, Volume 33, Issue 9, pp 1705-1714
Date: 21 May 2011

Recent advances in understanding the structure, function, and biotechnological usefulness of the hemoglobin from the bacterium Vitreoscilla

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Abstract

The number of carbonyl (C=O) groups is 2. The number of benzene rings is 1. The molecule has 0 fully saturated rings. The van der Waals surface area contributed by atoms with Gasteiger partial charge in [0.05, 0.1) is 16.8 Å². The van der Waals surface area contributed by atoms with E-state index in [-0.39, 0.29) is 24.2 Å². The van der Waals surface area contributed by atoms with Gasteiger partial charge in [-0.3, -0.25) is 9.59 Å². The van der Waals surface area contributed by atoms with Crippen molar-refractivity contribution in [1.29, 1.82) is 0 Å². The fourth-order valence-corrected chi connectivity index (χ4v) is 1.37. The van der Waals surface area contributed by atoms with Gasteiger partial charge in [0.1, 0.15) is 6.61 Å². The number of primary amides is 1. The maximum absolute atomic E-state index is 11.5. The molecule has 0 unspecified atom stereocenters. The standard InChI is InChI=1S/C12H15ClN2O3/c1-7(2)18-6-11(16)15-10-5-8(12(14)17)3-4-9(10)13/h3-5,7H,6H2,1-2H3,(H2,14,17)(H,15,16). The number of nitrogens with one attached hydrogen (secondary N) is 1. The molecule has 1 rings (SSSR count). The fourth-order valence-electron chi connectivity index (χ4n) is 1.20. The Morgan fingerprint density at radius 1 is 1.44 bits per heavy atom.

The hemoglobin from the bacterium Vitreoscilla (VHb) is the first microbial hemoglobin that was conclusively identified as such (in 1986). It has been extensively studied with respect to its ligand binding properties and mechanisms, structure, biochemical functions, and the mechanisms by which its expression is controlled. In addition, cloning of its gene (vgb) into a variety of heterologous hosts has proved that its expression results substantial increases in production of a variety of useful products and ability to degrade potentially harmful compounds. Recent studies (since 2005) have added significant knowledge to all of these areas and shown the broad range of biotechnological applications in which VHb can have a positive effect.